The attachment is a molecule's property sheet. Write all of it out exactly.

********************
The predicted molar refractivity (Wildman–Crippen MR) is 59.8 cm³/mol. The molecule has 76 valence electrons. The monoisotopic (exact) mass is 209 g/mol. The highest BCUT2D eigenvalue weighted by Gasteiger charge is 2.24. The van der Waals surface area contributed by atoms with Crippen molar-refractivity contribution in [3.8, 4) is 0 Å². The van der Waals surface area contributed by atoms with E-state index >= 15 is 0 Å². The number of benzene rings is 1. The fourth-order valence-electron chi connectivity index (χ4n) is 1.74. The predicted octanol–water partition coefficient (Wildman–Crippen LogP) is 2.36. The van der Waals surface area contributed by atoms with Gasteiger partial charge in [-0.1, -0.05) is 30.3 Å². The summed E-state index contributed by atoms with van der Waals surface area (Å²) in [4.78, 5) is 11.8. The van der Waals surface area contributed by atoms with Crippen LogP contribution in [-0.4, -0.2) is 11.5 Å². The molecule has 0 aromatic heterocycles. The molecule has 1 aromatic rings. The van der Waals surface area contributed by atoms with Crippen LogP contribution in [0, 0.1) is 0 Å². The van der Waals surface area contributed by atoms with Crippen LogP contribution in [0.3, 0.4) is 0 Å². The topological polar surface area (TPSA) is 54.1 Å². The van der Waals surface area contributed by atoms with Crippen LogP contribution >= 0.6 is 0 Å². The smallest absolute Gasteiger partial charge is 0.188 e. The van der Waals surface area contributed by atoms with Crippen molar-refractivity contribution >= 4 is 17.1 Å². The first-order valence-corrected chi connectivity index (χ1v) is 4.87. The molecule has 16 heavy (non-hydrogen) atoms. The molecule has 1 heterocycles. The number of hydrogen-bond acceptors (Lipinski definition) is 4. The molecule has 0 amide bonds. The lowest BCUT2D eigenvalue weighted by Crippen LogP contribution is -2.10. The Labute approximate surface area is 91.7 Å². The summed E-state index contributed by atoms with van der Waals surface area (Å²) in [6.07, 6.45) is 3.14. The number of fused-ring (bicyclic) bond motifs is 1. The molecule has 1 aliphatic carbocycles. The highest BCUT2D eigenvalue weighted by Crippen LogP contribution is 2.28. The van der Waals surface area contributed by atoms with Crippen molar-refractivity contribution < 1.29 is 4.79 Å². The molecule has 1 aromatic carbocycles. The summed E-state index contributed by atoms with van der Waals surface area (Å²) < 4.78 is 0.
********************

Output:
The predicted molar refractivity (Wildman–Crippen MR) is 59.8 cm³/mol. The molecule has 76 valence electrons. The monoisotopic (exact) mass is 209 g/mol. The highest BCUT2D eigenvalue weighted by Gasteiger charge is 2.24. The van der Waals surface area contributed by atoms with Crippen molar-refractivity contribution in [3.8, 4) is 0 Å². The van der Waals surface area contributed by atoms with E-state index >= 15 is 0 Å². The number of benzene rings is 1. The fourth-order valence-electron chi connectivity index (χ4n) is 1.74. The predicted octanol–water partition coefficient (Wildman–Crippen LogP) is 2.36. The van der Waals surface area contributed by atoms with Gasteiger partial charge in [-0.1, -0.05) is 30.3 Å². The summed E-state index contributed by atoms with van der Waals surface area (Å²) in [4.78, 5) is 11.8. The van der Waals surface area contributed by atoms with Crippen LogP contribution in [-0.4, -0.2) is 11.5 Å². The molecule has 0 aromatic heterocycles. The molecule has 1 aromatic rings. The van der Waals surface area contributed by atoms with Crippen LogP contribution in [0, 0.1) is 0 Å². The van der Waals surface area contributed by atoms with Crippen LogP contribution in [0.3, 0.4) is 0 Å². The topological polar surface area (TPSA) is 54.1 Å². The van der Waals surface area contributed by atoms with Crippen LogP contribution >= 0.6 is 0 Å². The smallest absolute Gasteiger partial charge is 0.188 e. The van der Waals surface area contributed by atoms with Crippen molar-refractivity contribution >= 4 is 17.1 Å². The first-order valence-corrected chi connectivity index (χ1v) is 4.87. The molecule has 16 heavy (non-hydrogen) atoms. The molecule has 1 heterocycles. The number of hydrogen-bond acceptors (Lipinski definition) is 4. The molecule has 0 amide bonds. The lowest BCUT2D eigenvalue weighted by Crippen LogP contribution is -2.10. The Labute approximate surface area is 91.7 Å². The summed E-state index contributed by atoms with van der Waals surface area (Å²) in [6.07, 6.45) is 3.14. The number of fused-ring (bicyclic) bond motifs is 1. The molecule has 1 aliphatic carbocycles. The highest BCUT2D eigenvalue weighted by Crippen LogP contribution is 2.28. The van der Waals surface area contributed by atoms with Crippen molar-refractivity contribution < 1.29 is 4.79 Å². The molecule has 1 aromatic carbocycles. The summed E-state index contributed by atoms with van der Waals surface area (Å²) < 4.78 is 0.